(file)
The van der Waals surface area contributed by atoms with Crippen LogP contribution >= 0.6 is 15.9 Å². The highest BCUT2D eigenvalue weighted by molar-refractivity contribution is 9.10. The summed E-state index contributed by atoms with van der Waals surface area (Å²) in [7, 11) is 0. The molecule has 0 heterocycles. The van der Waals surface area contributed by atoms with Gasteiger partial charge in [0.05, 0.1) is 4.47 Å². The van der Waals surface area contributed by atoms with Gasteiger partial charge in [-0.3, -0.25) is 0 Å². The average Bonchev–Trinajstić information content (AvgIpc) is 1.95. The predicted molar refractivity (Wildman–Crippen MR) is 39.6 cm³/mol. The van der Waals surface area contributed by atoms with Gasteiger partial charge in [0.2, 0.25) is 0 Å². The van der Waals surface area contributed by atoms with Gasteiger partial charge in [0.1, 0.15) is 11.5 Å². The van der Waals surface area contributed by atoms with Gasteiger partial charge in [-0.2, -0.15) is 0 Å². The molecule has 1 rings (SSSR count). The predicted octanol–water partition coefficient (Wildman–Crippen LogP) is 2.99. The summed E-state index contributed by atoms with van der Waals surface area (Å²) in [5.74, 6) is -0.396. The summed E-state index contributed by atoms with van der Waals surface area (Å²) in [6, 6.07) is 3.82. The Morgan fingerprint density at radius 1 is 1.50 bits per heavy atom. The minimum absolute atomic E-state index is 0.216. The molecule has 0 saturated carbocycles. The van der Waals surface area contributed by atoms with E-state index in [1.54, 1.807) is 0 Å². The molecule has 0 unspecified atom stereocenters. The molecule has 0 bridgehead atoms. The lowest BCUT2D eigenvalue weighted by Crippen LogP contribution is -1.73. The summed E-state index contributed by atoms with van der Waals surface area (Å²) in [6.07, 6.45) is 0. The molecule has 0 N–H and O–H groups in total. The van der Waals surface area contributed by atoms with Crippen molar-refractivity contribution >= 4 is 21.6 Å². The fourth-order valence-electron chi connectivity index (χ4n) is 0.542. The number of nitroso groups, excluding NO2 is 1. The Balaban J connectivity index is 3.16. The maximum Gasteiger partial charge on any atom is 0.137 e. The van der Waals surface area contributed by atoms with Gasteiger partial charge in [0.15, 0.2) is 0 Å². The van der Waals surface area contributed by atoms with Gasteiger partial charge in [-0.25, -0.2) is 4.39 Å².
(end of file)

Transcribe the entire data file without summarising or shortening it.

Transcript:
The van der Waals surface area contributed by atoms with Crippen LogP contribution >= 0.6 is 15.9 Å². The highest BCUT2D eigenvalue weighted by molar-refractivity contribution is 9.10. The summed E-state index contributed by atoms with van der Waals surface area (Å²) in [7, 11) is 0. The molecule has 0 heterocycles. The van der Waals surface area contributed by atoms with Gasteiger partial charge in [0.05, 0.1) is 4.47 Å². The van der Waals surface area contributed by atoms with Gasteiger partial charge in [-0.3, -0.25) is 0 Å². The average Bonchev–Trinajstić information content (AvgIpc) is 1.95. The predicted molar refractivity (Wildman–Crippen MR) is 39.6 cm³/mol. The van der Waals surface area contributed by atoms with Gasteiger partial charge in [0.2, 0.25) is 0 Å². The van der Waals surface area contributed by atoms with Gasteiger partial charge in [0.1, 0.15) is 11.5 Å². The van der Waals surface area contributed by atoms with Gasteiger partial charge in [-0.2, -0.15) is 0 Å². The molecule has 1 rings (SSSR count). The predicted octanol–water partition coefficient (Wildman–Crippen LogP) is 2.99. The summed E-state index contributed by atoms with van der Waals surface area (Å²) in [5.74, 6) is -0.396. The summed E-state index contributed by atoms with van der Waals surface area (Å²) in [6, 6.07) is 3.82. The Morgan fingerprint density at radius 1 is 1.50 bits per heavy atom. The minimum absolute atomic E-state index is 0.216. The molecule has 0 saturated carbocycles. The van der Waals surface area contributed by atoms with E-state index in [1.54, 1.807) is 0 Å². The molecule has 0 unspecified atom stereocenters. The molecule has 0 bridgehead atoms. The lowest BCUT2D eigenvalue weighted by Crippen LogP contribution is -1.73. The summed E-state index contributed by atoms with van der Waals surface area (Å²) in [6.07, 6.45) is 0. The molecule has 0 N–H and O–H groups in total. The van der Waals surface area contributed by atoms with Crippen molar-refractivity contribution >= 4 is 21.6 Å². The fourth-order valence-electron chi connectivity index (χ4n) is 0.542. The number of nitroso groups, excluding NO2 is 1. The Balaban J connectivity index is 3.16. The maximum Gasteiger partial charge on any atom is 0.137 e. The van der Waals surface area contributed by atoms with Gasteiger partial charge in [0.15, 0.2) is 0 Å². The van der Waals surface area contributed by atoms with Gasteiger partial charge in [-0.25, -0.2) is 4.39 Å².